Union warns Verizon cable deal could end competition
* CWA says Verizon cable deal worse than AT&T/T-Mobile
* Tells FCC that approval could end competitive landscape
* Argues for conditions to protect and preserve competition
By Jasmin Melvin
WASHINGTON, May 7 (Reuters) - Allowing proposed multibillion-dollar airwave deals between Verizon Wireless and several cable operators could mean the end of a competitive telecommunications landscape, saddling consumers with higher prices and diminished choice, the largest union for telecoms workers told U.S. regulators.
Communications Workers of America has been a vociferous opponent of Verizon Wireless's plan to buy about $3.9 billion worth of wireless airwaves from cable companies including Comcast Corp and Time Warner Cable Inc.
The union met with Federal Communications Commission staff last Thursday and sent a 16-page filing to the agency late Monday detailing its worries over the deals that it has argued would create allies out of former rivals, to the detriment of consumers.
Debbie Goldman, CWA's telecommunications policy director, told Reuters that the alliance between the nation's largest wireless carrier and the top cable companies would essentially end competition in the telecommunications arena.
"The detail of how it will do that is in these commercial agreements that are behind a firewall that the public cannot see," Goldman said of the largely redacted documents submitted to the FCC for review by Verizon Wireless and the cable operators.
Marketing agreements accompanying the spectrum sale would create a joint entity and allow the cable operators to resell Verizon's mobile service as part of the deals.
Verizon Wireless is a joint venture of Verizon Communications and Vodafone Group Plc.
Verizon Wireless has said it strongly believes the deals are in the public interest, and it has worked to ensure the FCC has the data it needs to make an informed decision.
CWA stressed to FCC staff that the commercial agreements and resulting joint entity were intertwined with the spectrum sale, and it would be artificial to separate them from the public interest review.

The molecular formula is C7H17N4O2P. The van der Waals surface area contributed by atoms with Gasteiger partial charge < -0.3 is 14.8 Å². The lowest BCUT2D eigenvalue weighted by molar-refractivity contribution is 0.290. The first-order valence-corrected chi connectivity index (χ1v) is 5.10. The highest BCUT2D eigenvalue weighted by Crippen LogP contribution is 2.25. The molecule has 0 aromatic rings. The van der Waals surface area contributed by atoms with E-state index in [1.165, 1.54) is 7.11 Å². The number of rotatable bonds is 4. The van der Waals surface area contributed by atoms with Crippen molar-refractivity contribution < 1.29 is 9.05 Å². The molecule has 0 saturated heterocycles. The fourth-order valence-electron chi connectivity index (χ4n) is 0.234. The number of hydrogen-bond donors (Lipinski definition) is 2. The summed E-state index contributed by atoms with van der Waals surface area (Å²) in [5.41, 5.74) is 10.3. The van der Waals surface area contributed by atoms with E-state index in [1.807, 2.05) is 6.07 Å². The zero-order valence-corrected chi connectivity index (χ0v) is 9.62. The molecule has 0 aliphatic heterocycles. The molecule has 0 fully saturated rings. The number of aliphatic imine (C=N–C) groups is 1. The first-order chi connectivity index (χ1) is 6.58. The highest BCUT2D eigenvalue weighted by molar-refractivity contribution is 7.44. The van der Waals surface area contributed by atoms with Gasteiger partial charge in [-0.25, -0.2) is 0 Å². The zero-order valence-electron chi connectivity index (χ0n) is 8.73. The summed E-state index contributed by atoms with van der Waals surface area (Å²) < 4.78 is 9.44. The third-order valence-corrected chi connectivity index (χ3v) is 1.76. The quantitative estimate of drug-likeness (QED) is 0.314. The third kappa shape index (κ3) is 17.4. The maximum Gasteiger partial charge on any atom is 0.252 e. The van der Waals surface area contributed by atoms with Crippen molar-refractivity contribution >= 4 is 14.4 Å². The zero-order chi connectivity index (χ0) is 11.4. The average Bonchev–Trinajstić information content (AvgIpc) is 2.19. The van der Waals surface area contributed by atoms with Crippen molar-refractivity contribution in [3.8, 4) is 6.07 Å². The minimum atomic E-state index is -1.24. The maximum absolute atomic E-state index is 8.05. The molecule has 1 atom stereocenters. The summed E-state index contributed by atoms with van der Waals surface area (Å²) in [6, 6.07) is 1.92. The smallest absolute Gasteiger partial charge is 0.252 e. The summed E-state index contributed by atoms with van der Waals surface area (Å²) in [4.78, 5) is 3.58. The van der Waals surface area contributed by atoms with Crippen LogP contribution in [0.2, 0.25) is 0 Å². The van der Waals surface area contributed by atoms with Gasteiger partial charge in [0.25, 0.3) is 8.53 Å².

Goldman said these deals would have far greater implications for competition, jobs and network investment than if AT&T Inc's $39 billion bid for Deutsche Telekom AG's T-Mobile USA had been allowed. That deal fell apart late last year due to strong regulatory opposition from the FCC and Justice Department.
The marketing agreements, according to Goldman, would allow collusion between the parties in such a way that would give them the market power to dominate video, broadband, voice and wireless service.
This would end competition between Verizon and the cable companies and eliminate Verizon's incentive to expand its rival Fios network for high-speed Internet, she said.
Verizon rivals Sprint Nextel Corp, T-Mobile USA and MetroPCS Communications, have all complained to the FCC about the bigger company's cable deal on concerns that it would give too much market power to the already dominant company.
CWA told the FCC that approval of the deals would have to come with conditions to protect and preserve the current competitive market.
Among those conditions, CWA said, should be a commitment to expand Fios, a mandate against cross-marketing services within the Verizon footprint and assurances that competitors would have the same access to the services and intellectual property shared between Verizon Wireless and the cable operators.
A decision by the FCC on the deals is not expected until August this year, and the Justice Department is also probing the deals for any antitrust concerns.